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New considerations FOR software RAID

Last response: in Storage
October 25, 2006 7:08:41 PM

A lot has been written concerning the advantages of Hardware VS Software RAID. In my musings I considered this. The new thing for the day is multi core processors. The biggest problem with software raid has been that it took CPU time away from the system. With multi core procs running at current speeds does this even out the playing field from a REAL WORLD cost/performance perspective? especially if you were counting on getting older technology (on the cheap) to do RAID.

Lets say I want to run RAID on a workstation MB with PCI-E and PCI-X slots. A dedicated PCI-E RAID controller is going to cost me BIG BUCKS. A PCI-X can be had some what cheaper but comes in 66Mhz=533MB/s, 100Mhz=800MB/s & 133 Mhz=1.06 GB/s bus speed flavors. REAL WORLD to me means what would a consumer reasonably spend on hardware RAID if he wanted to go that route(Personally I don't know but in general I will rely on the economic man theory--as little as possible). So in spending as little as possible to get the best effect in consideration of multicore processors to off load the CPU overhead -- Is software RAID more attractive under this senario? Anyone seen any benchmarks of software RAID under a multiprocessor senario? Any third party packages to assist in software RAID -SCSI.

October 26, 2006 12:45:54 AM

I'm a bit confused by your question, but you seem to be asking if going to a dual-core CPU over a single-core CPU is cheaper than going to a dedicated RAID controller w/I/O processor vs. letting the CPU do it.
The going price for used MegaRAID i4 PCI bus 4xIDE connector cards is about $90. The price premium for a dual-core over a single-core CPU is similar or higher. Also, if the MB fails, the controller card and drives can just be moved to another PC and will work fine; if the MB fails when using an integrated controller, it may be hard to find another MB with the same controller chip, so the array data can be read.
October 26, 2006 4:14:53 AM

Mondoman, Yes you got my musing right--excellent point!!! on the possibility of failure That is something that is difficult to quantify.

A lot of the seperate cards are not really hardware raid

Wusy, I'm not wedded to any specific RAID type just wondering about price/performance.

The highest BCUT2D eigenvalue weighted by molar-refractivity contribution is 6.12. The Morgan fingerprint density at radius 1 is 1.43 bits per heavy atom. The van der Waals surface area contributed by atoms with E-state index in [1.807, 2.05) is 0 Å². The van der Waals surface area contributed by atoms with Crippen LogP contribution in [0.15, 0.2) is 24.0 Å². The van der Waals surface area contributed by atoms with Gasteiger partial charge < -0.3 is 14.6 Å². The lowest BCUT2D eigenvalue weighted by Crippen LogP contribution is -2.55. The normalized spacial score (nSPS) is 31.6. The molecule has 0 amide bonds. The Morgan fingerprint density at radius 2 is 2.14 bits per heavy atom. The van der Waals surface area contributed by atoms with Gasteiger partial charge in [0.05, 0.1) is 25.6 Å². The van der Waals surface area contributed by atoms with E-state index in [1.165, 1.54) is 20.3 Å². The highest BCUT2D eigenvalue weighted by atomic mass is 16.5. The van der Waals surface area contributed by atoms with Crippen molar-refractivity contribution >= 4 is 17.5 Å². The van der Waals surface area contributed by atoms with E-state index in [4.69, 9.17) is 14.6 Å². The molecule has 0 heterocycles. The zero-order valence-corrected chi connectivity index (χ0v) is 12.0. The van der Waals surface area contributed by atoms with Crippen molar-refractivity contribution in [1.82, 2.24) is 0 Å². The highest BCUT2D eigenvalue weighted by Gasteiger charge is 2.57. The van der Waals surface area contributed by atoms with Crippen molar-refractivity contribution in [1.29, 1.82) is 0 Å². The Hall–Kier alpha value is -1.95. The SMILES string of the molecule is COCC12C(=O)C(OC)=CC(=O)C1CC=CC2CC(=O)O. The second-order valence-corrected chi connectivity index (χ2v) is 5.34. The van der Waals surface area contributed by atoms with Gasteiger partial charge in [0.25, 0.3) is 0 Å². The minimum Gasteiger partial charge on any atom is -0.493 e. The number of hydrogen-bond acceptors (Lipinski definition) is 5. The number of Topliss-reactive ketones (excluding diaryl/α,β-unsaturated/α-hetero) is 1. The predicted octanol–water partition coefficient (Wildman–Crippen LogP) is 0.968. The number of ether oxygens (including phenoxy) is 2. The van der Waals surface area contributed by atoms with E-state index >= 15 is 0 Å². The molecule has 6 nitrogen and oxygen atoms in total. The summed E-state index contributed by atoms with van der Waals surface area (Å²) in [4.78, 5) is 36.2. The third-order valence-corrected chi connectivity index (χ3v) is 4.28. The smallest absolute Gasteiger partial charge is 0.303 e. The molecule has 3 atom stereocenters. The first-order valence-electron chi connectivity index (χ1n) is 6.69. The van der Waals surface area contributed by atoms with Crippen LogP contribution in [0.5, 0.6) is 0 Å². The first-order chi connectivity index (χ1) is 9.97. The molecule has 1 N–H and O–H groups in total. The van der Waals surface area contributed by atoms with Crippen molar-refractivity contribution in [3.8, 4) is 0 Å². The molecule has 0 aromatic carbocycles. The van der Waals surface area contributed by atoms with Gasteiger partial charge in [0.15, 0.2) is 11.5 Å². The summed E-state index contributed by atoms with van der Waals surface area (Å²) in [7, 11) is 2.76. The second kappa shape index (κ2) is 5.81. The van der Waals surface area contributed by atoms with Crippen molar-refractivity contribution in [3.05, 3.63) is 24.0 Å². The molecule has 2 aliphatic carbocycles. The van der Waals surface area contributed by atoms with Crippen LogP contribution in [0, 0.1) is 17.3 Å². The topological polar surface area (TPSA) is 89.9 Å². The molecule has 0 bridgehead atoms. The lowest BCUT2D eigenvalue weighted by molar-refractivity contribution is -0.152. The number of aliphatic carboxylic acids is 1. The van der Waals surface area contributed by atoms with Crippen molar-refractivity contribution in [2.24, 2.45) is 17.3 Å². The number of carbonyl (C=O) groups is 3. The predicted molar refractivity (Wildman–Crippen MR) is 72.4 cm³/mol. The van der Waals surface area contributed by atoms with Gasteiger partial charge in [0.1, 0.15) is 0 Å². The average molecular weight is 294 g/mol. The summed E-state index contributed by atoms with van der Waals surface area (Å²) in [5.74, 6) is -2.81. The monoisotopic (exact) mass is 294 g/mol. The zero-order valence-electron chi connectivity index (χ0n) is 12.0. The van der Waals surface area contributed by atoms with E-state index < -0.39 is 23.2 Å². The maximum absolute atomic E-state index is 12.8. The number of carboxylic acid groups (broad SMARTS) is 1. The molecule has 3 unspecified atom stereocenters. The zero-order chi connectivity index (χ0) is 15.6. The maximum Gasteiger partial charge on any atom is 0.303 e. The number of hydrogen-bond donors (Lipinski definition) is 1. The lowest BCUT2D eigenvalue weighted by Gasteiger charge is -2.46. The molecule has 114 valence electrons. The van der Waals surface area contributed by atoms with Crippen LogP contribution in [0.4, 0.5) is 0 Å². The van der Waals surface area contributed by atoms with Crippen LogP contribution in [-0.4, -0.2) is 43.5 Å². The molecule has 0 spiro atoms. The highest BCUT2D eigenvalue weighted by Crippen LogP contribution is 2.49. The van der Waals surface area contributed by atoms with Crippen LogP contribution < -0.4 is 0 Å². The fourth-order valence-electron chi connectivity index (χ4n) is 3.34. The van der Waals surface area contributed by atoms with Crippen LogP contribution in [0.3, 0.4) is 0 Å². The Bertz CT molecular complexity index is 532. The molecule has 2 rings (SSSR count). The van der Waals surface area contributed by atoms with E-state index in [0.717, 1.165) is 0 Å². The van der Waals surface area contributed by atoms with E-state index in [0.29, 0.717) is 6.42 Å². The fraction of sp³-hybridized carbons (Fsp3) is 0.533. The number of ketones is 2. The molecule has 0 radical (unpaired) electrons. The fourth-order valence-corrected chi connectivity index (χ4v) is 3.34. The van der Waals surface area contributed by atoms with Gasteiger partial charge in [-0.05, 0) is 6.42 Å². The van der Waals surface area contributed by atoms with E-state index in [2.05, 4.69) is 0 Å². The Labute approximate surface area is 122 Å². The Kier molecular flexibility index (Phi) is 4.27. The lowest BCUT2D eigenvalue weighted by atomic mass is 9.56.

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October 26, 2006 4:31:31 AM

You're esentially asking a question that boils down to using the right tool for the right job.

Would you use your personal 747 to get a letter to another city overnight? Yes, that plane will accomplish that task, but it's a lot less hassle and much more efficient to just let FedEx deliver it for you -- they're already set up for this kind of thing.

Same thing here.

The extra core might help out with software RAID-5, but that isn't really the right tool for the right job. A general purpose processor isn't designed to efficiently execute a simple bitwise task on the order of megabytes per second. For the XOR operation, you can't compete with transistor gates at the silicon level. A Xilinx FPGA will perform such an operation faster than the general purpose processor can do it, at 1/10th the cost, consume 1/10th the power, generate 1/10th the heat, and need 1/10th the support circuitry.

There are some jobs best left to the ASIC. This is one of them. This is why you have graphics cards with GPUs on them -- because they're designed to be more efficient at the graphics operations. Same reason why you have a PHY chip on the network card, an MPEG decoder chip in your DVD player, and an Alcatel ATM Link Layer chip in your DSL modem. All of these are tasks that could be done by a general purpose processor, but I doubt anyone wants to have to water cool their DVD player. 8O
October 26, 2006 2:35:48 PM

I was wondering where you guy were getting the RAID 5 stuff from (DUH on my part-it's in my signature) I need to change it.

This has nothing to do with any of my present systems just a wondering in general.
October 26, 2006 7:26:10 PM

I'm using the MegaRAID i4 w/4 new Seagate 400GB PATA drives ($90 each at Fry's!).
October 26, 2006 8:39:08 PM

WOW 1.6 TB
October 26, 2006 9:42:19 PM

Actually, 1.2TB (n-1 capacity for RAID 5).
October 26, 2006 10:07:04 PM

heres a nice review of some hardware vs the software silicon controller

should help you make up your mind even shows the CPU usage, i know this is talking about raid 5 but i believe raid 5 is the most cpu intensive(wusy might have to correct me on that :wink: )
October 27, 2006 7:16:12 AM

Personally, when I upgrade my little LAMP server, I will be using software RAID 1. I simply cant afford even the cheapest HW raid controller, but can afford a 2 channel IDE controller, and need to build some fault tolerance into my system in addition to my backups. The performance hit isnt that big, its the recovery path that has me wishing for HW RAID.